Continuation of the European litigation on the disparate tax treatment of non-European and European pension funds | Marriage law group, certified

Another development came in lingering concerns about whether local tax rules in EU countries unfairly favor investments by local pension funds over those established outside the EU. The general theory is that Articles 63, 64 and 65 of the Treaty on the Functioning of the European Union (“TFEU”), insofar as they prohibit restrictions on the free movement of capital due to the effective tax burden, require tax treatment of pension funds not only between EU countries, but also with countries outside the EU. (Article 63 provides in particular that “all restrictions on the movement of capital between Member States and between Member States and third countries will be prohibited. Some large non-EU pension funds with significant investments in certain EU countries have found it useful to take legal action in this area to recover the taxes they have paid. A recent case involved the College Pension Plan of British Columbia.

To oversimplify, under German tax law, German pension funds, although subject to tax on their investment income, can reduce their taxable profit by deducting amounts set aside to meet their pension payment, these amounts are called technical provisions, and German resident funds are also allowed to deduct the withholding tax paid from their final income tax, with the possibility of obtaining a refund of excess amounts. The view is that this effectively allows German funds to pay less than 15% tax on dividends received. However, the dividends paid to the College Pension Plan by the German payers had been subject to withholding at the rate of 15% provided for by the tax treaty between Canada and Germany. The Canadian scheme had requested a refund and, after the refund was denied, appealed to a German tax court, the Finanzgericht München (Financial Court, Munich). There, the Munich Finance Court first asked the European Court of Justice (“ECJ”) to consider two interpretative questions of EU law that needed to be answered. In 2019, the CJEU essentially answered these two questions by ruling that the College Pension Plan is objectively comparable to a German pension fund, and also that the German withholding tax on dividends levied on the Canadian plan would violate free movement. capital provided for by the TFEU. if, like German pension funds, the College Pension Plan uses the dividend income received for its technical provisions for pension liabilities (that is to say adds dividend income to the reserve for retirement liabilities). Whether this was so was a question of fact which the CJEU then referred to the Financial Court in Munich. Thus, the initial ECJ decision, College Pension Plan of British Columbia, C-641/17, was in favor of the Canadian plan.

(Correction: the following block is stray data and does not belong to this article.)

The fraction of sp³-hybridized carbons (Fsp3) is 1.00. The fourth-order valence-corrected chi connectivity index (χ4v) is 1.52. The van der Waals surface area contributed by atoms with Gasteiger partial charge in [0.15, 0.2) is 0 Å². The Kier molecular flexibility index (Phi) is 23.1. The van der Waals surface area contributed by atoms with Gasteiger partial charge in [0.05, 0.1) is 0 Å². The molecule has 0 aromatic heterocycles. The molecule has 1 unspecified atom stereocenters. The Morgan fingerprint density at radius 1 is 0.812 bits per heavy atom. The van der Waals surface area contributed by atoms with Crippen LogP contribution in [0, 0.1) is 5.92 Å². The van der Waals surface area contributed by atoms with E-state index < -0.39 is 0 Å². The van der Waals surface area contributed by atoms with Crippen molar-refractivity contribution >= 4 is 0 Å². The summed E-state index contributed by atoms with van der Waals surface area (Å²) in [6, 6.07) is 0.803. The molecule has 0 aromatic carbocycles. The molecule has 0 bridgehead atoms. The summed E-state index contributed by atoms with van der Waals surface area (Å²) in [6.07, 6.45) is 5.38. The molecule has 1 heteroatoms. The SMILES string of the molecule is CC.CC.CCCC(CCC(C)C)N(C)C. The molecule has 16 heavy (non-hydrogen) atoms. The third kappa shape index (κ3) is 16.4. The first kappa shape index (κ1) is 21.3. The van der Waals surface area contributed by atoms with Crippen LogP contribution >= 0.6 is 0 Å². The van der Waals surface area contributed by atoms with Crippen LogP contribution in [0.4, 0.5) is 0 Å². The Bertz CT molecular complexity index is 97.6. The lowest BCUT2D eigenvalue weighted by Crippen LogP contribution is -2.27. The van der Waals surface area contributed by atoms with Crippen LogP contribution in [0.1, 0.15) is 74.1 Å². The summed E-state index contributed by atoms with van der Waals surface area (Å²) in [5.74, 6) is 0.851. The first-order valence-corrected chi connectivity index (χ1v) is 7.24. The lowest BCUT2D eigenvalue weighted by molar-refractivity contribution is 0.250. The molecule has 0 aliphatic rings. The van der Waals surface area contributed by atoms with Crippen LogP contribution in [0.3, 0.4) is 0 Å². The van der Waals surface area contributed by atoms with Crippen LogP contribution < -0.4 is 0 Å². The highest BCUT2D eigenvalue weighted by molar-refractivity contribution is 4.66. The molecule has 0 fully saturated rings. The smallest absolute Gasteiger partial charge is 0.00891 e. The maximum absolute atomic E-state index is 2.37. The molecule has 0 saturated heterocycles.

However, the Munich Finance Court issued its decision on the dismissal in December 2021, and it is not favorable to the Canadian plan. The Munich Finance Court’s referral decision reviewed the financial statements of the College Pension Plan and ruled that the pension fund had not allocated the dividends received to constitute technical provisions for the pensions that it will have to pay to the ‘to come up. Thus, the refund requests were rejected. The College Pension Plan is supposed to appeal to the Federal Tax Court. One issue the decision raises may be the extent to which it is difficult to transpose German civil law pension concepts such as technical provisions with Canadian common law trust concepts. In any case, non-EU pension funds have so far suffered a setback on claims for reimbursement based on the free movement of capital provisions of the TFEU, at least in Germany.

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